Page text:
as it relates to locality-faithfulness (Ortstreue), range extension,
and gene mixture between populations. These movements cannot be
considered as true migrations even though they are repeated annually
by the species between breeding grounds and some other area. These
movements are generally repeated by the same age class in the
population but not the same individuals.

Nevertheless, these regular northward movements are quite striking,
especially in herons. The young of some species commonly wander
late in the summer and fall for several hundred miles north of the
district in which they were hatched. Young little blue herons as well
as great and snowy egrets are conspicuous in the East as far north
as New England and in the Mississippi Valley to southeastern Kansas
and Illinois. Black-crowned night herons banded in a large colony
at Barnstable, Massachusetts, have been recaptured the same season
northward to Maine and Quebec and westward to New York. In September
most of them return to the south.

These movements have been noted in several other species as well.
Broley (1947) nicely illustrated this northward movement of bald
eagles along the Atlantic coast (Fig. 29). Birds banded as nestlings
in Florida have been retaken that summer 1,500 miles away in Canada.
Van Tyne and Berger (1959) surmised the summer heat of Florida was
too great for this eagle, a northern species that has only recently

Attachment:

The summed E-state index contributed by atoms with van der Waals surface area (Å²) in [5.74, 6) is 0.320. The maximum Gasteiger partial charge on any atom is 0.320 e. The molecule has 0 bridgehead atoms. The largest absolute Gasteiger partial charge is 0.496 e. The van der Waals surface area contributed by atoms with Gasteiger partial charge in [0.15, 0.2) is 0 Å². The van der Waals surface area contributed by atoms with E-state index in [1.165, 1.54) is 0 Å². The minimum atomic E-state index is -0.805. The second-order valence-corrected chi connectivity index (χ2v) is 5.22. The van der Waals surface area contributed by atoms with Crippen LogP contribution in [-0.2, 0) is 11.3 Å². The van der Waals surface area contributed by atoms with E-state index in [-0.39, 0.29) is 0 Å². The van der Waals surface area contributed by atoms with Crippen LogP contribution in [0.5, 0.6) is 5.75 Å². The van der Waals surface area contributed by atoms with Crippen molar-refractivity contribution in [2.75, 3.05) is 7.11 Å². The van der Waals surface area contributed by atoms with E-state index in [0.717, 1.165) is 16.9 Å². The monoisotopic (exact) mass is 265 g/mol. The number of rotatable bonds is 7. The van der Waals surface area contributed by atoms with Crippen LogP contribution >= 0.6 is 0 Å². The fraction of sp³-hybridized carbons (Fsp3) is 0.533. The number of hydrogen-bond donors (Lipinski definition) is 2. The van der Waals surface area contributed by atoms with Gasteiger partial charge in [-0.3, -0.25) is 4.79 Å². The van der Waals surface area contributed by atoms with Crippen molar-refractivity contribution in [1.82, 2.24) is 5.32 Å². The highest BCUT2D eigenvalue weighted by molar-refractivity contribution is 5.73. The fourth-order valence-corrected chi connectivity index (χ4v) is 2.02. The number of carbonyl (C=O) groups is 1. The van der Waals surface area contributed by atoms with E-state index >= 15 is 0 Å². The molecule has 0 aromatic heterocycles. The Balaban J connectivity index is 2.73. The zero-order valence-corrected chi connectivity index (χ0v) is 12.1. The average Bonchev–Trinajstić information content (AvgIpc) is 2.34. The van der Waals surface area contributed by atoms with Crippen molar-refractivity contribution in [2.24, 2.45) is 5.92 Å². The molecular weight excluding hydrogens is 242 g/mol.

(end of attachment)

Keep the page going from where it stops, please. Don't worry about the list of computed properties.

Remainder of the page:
spread into Florida to take advantage of abundant food and nesting
sites, which it exploits during the cooler season. Postbreeding
northward movements are also shared by wood ducks, yellow-breasted
chats, eastern bluebirds, and white pelicans.

A somewhat different type of postbreeding migration is the so-called
"molt migration" exhibited by many species of waterfowl (Salomonsen
1968). These birds may travel considerable distances away from their
nesting area to traditional molting sites where they spend the
flightless period of the eclipse plumage. At such times they may move
well into the breeding ranges of other geographic races of their
species. These movements may be governed by the availability of food
and are counteracted in fall by a directive migratory impulse that
carries those birds that attained more northern latitudes after the
nesting period, back to their normal wintering homes in the south.

Vagrant Migration

The occasional great invasions beyond the limits of their normal
range of certain birds associated with the far North are quite
different from migration patterns discussed previously. Classic
examples of such invasions in the eastern part of the country are
the periodic flights of crossbills. Sometimes these migrations will
extend well south into the southern States.